Yesterday, Glenn Beck aired a new “documentary,” “Revolutionary Holocaust,” which, with the assistance of noted revisionists like Jonah Goldberg, attempted to trace the modern progressive movement’s origins through Nazism, communism, and other historical horrors. The attacks aren’t new, nor are their easy rebuttals. That Hitler pushed for universal healthcare (just like Obama!) conveys about as much information as the fact that Hitler, just like Sarah Palin, was known to eat food.
What’s surprising is that Politico, in an article published today, attempts to give an honest read to Beck’s inflammatory, violent, and simply false allegations, by first treating it as plausible:
Not everyone who watched his history lesson was convinced – especially some professional historians.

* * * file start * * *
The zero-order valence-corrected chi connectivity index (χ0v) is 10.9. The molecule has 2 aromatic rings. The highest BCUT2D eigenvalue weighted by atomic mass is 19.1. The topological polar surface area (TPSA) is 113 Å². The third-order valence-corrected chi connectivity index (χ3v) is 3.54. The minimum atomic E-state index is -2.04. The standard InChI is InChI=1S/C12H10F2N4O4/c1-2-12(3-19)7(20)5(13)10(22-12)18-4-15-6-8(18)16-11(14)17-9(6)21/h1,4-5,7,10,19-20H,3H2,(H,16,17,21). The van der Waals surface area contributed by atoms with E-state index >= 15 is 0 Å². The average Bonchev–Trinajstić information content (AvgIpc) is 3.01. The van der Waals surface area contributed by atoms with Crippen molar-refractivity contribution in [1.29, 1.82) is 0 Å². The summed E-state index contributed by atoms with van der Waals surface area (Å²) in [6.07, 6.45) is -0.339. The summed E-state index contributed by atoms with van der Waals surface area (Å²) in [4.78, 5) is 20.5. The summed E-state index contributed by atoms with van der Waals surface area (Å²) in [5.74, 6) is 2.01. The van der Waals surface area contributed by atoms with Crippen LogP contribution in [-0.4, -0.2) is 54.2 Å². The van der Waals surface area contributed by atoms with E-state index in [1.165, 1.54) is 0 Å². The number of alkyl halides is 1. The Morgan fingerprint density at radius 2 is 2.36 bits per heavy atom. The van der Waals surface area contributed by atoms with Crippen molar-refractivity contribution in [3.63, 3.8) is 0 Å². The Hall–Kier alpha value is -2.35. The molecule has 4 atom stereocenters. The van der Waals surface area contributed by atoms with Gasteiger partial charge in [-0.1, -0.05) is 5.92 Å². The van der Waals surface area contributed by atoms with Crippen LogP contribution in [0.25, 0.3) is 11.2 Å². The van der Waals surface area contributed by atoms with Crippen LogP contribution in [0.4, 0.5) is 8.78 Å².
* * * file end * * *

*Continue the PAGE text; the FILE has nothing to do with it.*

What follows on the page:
And second, by quoting agenda-driven historians with known allegiances as authoritative. Interviewing a Heritage Foundation expert who appears on the show about the film’s veracity is not an alternative to fact-checking:
But Edwards said he was impressed by Beck’s “solid research” and willingness to take on “still-prevailing myths about Che Guevara and Mao.” In Edwards opinion it was “one of the best documentaries [he’s] seen on communism,” and rare in today’s media world.
“I think this suggests the line on Beck that he is some kind of wild man is just not true,” Edwards said. “This guy is thoughtful and interested in history. How many journalists in cable, print or whatever have this kind of interest in giving you a historical context. I think he should be commended for that.”
Politico‘s instinct is all too familiar to those of us who follow the public “debate” over creationism. There, great evil is done by journalists who, in a misguided attempt for “balance,” strive to give each side equal time. But like creationism, Glenn Beck is emphatically a case where it’s not fair to be balanced.